Scrumban boards are taking the best bits of Kanban and Scrumban, but is this enough?
The FeatureMap solution
A Scrumban board can hit some of your goals, and if you are looking and wanting more, FeatureMap offers a hybrid solution of Kanban, Scrum, and User Story Mapping. The tool can hit all the marks and is entirely flexible. In fact in some scenarios so flexible it can be daunting to the unprepared how best to utilise this powerful tool.
Scrumban is useful when it is difficult to predict the amount of work. It is useful with combining flexibility, adaptability and monitoring tools of Scrum, and a Kanban board.
FeatureMap adds that extra tool, how to map the entire product with your team, online and with tools and access to Kanban, Scrum, Scrumban or your own hybrid method.
You can combine the best of both worlds, with a scrum board and carefully not mixing the cards, but at the same time using layers to retain a sense of roadmap, listing prioirites. An enhanced scrumban board with more dimensions.
Want a card to have tasks? – Done Want a card to be assigned to an individual to track? – Done Want to have priorities, colours and custom status tracking on all cards? – Done Want to assign an entire row, column or grouping to an individual to team? – Done Want to change the entire map on the fly for a better solution? – Done Want an aggregation feature to show pricing, timing or estimations on cards below and groupings above? – Done Integration? On-Premise? REST API? – Done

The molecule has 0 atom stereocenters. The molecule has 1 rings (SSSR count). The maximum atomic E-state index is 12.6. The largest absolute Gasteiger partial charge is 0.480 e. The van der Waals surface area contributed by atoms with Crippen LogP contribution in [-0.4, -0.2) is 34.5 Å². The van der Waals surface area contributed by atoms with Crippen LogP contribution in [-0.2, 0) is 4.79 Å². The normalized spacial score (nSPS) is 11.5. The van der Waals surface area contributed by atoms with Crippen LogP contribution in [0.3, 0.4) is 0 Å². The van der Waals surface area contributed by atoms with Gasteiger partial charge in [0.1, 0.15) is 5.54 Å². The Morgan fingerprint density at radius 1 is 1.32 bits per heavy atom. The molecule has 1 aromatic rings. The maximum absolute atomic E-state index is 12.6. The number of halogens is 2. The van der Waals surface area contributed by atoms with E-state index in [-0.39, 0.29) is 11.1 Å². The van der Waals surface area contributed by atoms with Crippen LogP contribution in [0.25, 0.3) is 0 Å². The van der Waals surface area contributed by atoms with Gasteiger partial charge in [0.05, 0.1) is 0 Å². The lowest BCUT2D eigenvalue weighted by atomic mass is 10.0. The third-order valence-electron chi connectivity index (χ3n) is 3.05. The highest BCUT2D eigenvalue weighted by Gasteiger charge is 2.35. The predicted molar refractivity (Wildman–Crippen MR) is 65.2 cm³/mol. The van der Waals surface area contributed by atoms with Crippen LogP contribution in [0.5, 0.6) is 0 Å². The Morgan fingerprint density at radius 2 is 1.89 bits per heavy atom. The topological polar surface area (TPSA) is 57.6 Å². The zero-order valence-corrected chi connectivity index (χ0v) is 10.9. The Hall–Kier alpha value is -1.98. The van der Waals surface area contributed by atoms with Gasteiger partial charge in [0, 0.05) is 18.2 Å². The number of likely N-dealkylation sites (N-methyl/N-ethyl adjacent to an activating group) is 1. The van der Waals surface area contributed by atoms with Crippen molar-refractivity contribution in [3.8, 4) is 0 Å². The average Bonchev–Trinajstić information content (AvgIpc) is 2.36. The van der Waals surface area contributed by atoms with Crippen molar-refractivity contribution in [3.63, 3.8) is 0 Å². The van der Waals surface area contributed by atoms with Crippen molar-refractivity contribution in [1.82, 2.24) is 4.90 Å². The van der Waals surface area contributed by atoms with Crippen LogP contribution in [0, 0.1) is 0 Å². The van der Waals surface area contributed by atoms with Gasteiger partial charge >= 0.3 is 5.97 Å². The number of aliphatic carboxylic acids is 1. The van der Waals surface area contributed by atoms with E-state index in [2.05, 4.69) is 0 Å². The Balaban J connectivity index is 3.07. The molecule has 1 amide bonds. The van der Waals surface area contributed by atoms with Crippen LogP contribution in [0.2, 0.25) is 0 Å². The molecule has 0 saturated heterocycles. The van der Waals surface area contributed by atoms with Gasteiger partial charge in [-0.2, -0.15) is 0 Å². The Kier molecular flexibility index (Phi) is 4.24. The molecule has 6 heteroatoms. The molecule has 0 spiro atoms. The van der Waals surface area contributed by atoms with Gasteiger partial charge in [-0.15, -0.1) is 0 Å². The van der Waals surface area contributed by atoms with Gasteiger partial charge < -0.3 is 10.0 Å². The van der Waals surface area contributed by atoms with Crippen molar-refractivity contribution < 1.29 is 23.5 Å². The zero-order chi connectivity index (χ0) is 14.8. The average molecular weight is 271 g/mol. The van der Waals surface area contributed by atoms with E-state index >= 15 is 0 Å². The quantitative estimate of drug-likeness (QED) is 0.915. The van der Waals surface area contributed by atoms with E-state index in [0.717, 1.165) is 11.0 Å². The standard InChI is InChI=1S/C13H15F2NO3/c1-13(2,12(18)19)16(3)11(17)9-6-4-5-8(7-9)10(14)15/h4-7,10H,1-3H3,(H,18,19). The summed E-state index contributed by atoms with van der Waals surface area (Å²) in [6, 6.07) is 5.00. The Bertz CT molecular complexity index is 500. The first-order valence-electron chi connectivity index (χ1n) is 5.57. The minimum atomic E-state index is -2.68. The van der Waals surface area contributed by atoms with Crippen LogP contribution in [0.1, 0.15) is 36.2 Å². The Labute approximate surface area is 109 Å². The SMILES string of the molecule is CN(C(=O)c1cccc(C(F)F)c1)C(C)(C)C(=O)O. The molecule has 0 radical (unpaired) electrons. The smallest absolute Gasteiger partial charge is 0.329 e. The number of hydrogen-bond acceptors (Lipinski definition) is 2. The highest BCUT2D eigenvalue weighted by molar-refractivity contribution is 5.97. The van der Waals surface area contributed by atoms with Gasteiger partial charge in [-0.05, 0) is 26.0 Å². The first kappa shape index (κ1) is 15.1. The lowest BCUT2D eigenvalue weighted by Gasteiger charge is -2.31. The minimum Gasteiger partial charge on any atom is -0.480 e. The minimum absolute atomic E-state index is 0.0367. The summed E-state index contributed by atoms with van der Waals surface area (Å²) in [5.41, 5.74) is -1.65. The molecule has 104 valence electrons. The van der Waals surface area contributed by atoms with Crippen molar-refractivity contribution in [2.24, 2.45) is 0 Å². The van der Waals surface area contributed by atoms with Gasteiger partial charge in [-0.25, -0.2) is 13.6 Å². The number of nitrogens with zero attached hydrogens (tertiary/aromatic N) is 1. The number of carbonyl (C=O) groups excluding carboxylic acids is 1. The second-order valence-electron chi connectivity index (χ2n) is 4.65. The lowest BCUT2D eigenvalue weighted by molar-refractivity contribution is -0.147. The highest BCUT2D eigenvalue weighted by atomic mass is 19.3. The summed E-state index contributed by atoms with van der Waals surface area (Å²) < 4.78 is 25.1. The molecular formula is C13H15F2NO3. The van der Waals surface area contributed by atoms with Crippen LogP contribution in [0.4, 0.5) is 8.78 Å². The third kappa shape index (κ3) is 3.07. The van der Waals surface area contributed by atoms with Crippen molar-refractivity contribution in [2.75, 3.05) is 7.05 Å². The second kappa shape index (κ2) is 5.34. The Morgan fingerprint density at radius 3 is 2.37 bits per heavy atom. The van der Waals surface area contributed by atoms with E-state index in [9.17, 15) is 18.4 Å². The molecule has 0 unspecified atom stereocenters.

FeatureMap is not limited to a scrum, or column only approach. It is not limited to a kanban outline. It was originally designed by engineers for their own products. It later took off and became its own self sustaining application based on Jeff Patton’s User Story Mapping methodology. Taking the persona of the target individual, audience, market, requirement and building the demand of a project/map/product around that.
But lets keep to the Scrumban design and restrict ourselves to the standard flow.
On this board we have split the flow of the transition from left to right into 4 main columns.
Within each column:
First the backlog, set tasks that are known or in discussion, set here and at a high level, placed in a loose month set. The queue of tasks to be arranged.
Secondly the Development column is split into 4 different states – blocked, progress, pending and confirmed. These represent the flow of coding, or manufacturing. You can see in these cards two icons of myself, a little face which represents the card being assigned to me, so I receive notifications of comments, checklists, dates and status updates.
Third, the QA section is simply split to “To review” and “Verified”, so tasks can flow from developed, to quality assurance. and ready to be reviewed. In the screenshot above, you can see one card highlighted in yellow. With FeatureMap any card can be highlighted a variety of colours, easy to draw attention or to be set for a predetermined meanings.
Fourth and finally, the last section lists “Delivered” an area for final review from the project lead, to accept and sign off completion.
As well as the main “June” horizontal layer, we can see multiple layers of dates, June, July, and “Later” which can also be adjusted on the fly by various teams to move cards up and down, dynamically with their expected
FeatureMap can be utilised as a tool for more than User Story Mapping. It can be a tool for bringing your project and tool under control, and with an advantage.
FeatureMap offers multiple solutions, but for this case. It’s the perfect Scrumban solution.